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Hoon Driving Offences and Vehicle Impoundment

Some driving offences can result in your vehicle being impounded, immobilised or forfeited. These offences are known colloquially as “hoon” driving offences and are governed by Part 6A of the Road Safety Act 1986.

Tier One and Tier Two Offences

Hoon driving offences are divided into two levels of offences. Tier one offences are considered more serious than tier two offences. Any penalty imposed by the court will depend on whether you have committed a tier one or tier two offence.

Tier one offences include:

  • Repeat drink driving with blood alcohol concentration of 0.10 or more;
  • Repeat drug driving;
  • Repeat driving while disqualified or unlicensed;
  • Driving at 70km/h or more above the speed limit;
  • Driving at 170km/h in a 110km/h zone.

Tier two offences include:

  • Any drinking driving offence where the blood alcohol concentration is 0.10 or more (including a first offence);
  • Driving between 45-70km/h over the speed limit;
  • Driving between 145-170km/h in a 110km/h zone;
  • Driving with too many people in your vehicle;
  • Driving in or organising a speed race;
  • Dangerous driving;
  • Disobeying a police direction to stop;
  • Deliberately causing your vehicle to skid, smoke or make excessive noise (e.g. “wheelies”, “donuts” or “burnouts”).

Penalties For Committing A Hoon Driving Offence

In addition to the usual penalties for traffic offences (fines, demerit points, licence suspension or cancellation and prison), your vehicle may be impounded or immobilised. The police have a discretion to immobilise or impound your vehicle if they believe, on reasonable grounds, that it is being or has been used to commit a tier one or tier two offence.

Impoundment Or Immobilisation

Impoundment or immobilisation means that your car is locked at a secure facility for a period of time. The police may impound or immobilise the vehicle within 48 hours of the time they believe the offence to have occurred, regardless of whether the driver is the registered owner.

If the police do not act within 48 hours, they can still impound or immobilise the vehicle if they serve a Surrender Notice on the registered owner. The Surrender Notice must be served within 10 days of the alleged offence, unless the offence was picked up on a speed camera.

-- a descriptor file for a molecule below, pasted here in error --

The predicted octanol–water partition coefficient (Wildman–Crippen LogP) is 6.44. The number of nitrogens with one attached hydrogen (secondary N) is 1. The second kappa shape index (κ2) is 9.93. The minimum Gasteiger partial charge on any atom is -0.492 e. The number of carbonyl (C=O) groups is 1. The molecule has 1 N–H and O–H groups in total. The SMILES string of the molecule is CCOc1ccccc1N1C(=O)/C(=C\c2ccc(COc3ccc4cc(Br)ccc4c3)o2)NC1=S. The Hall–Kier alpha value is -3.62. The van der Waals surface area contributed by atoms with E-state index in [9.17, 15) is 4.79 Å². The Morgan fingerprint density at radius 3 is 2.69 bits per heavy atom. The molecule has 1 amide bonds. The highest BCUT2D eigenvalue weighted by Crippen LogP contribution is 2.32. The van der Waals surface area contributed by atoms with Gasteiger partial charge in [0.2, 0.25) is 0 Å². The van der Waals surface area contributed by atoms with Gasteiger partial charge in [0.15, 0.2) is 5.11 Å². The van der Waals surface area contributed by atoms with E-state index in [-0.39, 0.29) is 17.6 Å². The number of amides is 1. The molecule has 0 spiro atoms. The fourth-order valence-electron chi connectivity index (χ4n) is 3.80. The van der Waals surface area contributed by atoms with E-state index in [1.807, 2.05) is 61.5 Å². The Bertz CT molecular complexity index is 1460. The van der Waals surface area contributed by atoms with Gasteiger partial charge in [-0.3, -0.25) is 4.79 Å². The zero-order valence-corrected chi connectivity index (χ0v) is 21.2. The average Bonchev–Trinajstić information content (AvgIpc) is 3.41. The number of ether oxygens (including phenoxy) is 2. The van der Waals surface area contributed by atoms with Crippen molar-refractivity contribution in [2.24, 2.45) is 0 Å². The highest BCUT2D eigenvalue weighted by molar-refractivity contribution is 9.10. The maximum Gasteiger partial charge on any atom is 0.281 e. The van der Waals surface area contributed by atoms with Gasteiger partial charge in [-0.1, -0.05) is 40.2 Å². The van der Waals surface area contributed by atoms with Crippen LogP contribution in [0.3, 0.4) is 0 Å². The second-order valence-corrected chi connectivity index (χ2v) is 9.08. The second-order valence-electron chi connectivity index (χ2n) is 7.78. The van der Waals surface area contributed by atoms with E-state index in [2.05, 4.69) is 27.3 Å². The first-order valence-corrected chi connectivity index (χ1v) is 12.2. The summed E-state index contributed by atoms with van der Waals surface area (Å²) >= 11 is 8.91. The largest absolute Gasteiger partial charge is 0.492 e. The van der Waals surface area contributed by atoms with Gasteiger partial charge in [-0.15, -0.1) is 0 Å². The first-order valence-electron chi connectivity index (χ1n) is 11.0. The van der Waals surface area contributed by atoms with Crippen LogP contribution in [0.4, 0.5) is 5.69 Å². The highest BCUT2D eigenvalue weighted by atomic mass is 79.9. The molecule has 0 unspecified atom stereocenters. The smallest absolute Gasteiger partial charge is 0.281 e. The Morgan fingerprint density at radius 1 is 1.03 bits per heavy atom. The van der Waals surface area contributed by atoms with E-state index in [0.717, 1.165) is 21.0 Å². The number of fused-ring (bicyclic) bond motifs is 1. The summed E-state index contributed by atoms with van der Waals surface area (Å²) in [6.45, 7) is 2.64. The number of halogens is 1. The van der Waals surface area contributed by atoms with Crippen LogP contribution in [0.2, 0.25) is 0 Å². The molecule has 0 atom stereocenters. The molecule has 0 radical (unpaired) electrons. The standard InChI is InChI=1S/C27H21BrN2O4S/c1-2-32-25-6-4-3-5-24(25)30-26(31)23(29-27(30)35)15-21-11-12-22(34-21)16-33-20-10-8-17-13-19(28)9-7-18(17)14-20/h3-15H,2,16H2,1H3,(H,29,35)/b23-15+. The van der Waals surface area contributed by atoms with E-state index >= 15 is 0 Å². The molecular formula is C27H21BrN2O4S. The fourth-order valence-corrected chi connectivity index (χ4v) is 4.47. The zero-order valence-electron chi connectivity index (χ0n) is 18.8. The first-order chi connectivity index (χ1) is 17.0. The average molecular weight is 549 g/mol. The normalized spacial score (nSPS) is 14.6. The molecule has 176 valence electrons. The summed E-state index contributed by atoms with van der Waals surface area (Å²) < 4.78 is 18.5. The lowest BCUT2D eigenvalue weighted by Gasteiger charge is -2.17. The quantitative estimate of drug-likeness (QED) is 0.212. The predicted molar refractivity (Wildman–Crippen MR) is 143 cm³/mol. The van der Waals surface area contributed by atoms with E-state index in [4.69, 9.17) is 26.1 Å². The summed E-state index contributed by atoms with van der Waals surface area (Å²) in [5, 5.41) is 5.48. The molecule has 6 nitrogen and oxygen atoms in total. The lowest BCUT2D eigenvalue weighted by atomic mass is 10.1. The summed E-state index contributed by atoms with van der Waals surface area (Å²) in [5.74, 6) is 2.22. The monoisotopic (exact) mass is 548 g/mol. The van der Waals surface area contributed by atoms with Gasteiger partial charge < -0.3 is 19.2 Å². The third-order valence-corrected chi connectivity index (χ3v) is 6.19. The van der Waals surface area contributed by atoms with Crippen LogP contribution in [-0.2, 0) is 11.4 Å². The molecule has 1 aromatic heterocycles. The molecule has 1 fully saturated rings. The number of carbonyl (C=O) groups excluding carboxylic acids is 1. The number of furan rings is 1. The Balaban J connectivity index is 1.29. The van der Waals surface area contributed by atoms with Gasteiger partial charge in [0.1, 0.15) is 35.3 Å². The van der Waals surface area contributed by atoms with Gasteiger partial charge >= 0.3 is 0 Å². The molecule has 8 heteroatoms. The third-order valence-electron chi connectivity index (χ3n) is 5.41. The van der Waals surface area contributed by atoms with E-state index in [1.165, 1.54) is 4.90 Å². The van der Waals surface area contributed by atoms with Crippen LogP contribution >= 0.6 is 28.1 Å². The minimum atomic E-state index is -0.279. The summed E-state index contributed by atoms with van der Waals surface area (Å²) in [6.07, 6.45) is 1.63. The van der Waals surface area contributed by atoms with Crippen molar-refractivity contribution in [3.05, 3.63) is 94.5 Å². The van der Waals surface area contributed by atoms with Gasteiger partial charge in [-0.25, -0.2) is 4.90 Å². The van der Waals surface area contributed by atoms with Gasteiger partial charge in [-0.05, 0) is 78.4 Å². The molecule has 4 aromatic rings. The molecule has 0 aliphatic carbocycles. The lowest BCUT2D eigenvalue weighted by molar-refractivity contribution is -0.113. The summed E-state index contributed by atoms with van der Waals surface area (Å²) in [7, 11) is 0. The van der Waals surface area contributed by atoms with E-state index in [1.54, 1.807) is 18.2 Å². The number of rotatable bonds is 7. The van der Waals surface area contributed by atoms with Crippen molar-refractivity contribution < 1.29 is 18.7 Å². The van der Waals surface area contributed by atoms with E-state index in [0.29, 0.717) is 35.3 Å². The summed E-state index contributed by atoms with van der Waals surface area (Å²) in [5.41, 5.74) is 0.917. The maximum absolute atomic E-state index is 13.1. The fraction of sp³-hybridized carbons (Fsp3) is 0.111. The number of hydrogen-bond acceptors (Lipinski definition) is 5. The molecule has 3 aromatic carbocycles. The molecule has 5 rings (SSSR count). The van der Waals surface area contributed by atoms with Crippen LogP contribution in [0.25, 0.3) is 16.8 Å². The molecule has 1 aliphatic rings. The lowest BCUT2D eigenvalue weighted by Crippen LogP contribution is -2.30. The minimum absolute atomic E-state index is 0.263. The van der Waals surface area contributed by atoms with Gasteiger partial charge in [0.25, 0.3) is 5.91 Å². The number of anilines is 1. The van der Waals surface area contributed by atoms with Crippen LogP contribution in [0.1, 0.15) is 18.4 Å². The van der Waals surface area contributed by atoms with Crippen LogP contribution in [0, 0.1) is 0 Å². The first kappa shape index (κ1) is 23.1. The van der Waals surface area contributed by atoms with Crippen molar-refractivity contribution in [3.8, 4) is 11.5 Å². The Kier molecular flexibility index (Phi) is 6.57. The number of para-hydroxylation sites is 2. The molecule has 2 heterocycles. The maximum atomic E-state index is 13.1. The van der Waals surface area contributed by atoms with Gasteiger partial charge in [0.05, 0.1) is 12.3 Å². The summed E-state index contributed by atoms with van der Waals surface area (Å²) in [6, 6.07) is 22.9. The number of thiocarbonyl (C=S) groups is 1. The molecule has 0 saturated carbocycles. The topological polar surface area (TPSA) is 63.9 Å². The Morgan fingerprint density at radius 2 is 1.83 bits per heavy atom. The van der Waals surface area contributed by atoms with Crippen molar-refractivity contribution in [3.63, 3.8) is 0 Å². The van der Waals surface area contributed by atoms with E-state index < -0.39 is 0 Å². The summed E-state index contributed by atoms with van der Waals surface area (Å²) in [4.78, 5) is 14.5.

The length of the impoundment depends on the offence. All “hoon” offenders can have their vehicle impounded or immobilised for at least 30 days. You will be required to pay the cost of towing and storage of the vehicle before you will be able to get it back.

Forfeiture Orders

The court can make an order that your vehicle be forfeited and sold if you are found guilty of:

  • two first tier offences in a 6-year period; or
  • three hoon driving offences in the past 6 years.

It is an offence to not surrender your motor vehicle under a Forfeiture Order, punishable by a fine of up to $9000.

Can I Appeal An Impoundment Notice?

If your vehicle has been impounded or immobilised, you have the right to appeal on the basis that it will cause you, or any other person, exceptional hardship.

What Is The Safe Driving Program?

If you have been found guilty of a hoon driving offence and your vehicle has been impounded, immobilised or forfeited, the court must make an order that you complete the Safe Driving Program (unless you have already completed it for a previous traffic offence).

If you fail to complete a court-ordered Safe Driving Program, your licence will be suspended until you have completed the program.

For advice or representation in any legal matter, contact Armstrong Legal.

Michelle Makela

This article was written by Michelle Makela

Michelle has over 15 years experience in the legal industry, working across commercial litigation, criminal law, family law and estate planning.  Michelle has been involved in all practice areas of the firm and in her personal practice has had experience in litigation at all levels (State and Federal Industrial Tribunals, the Supreme Court, Court of Appeal, the Federal Court, Federal...

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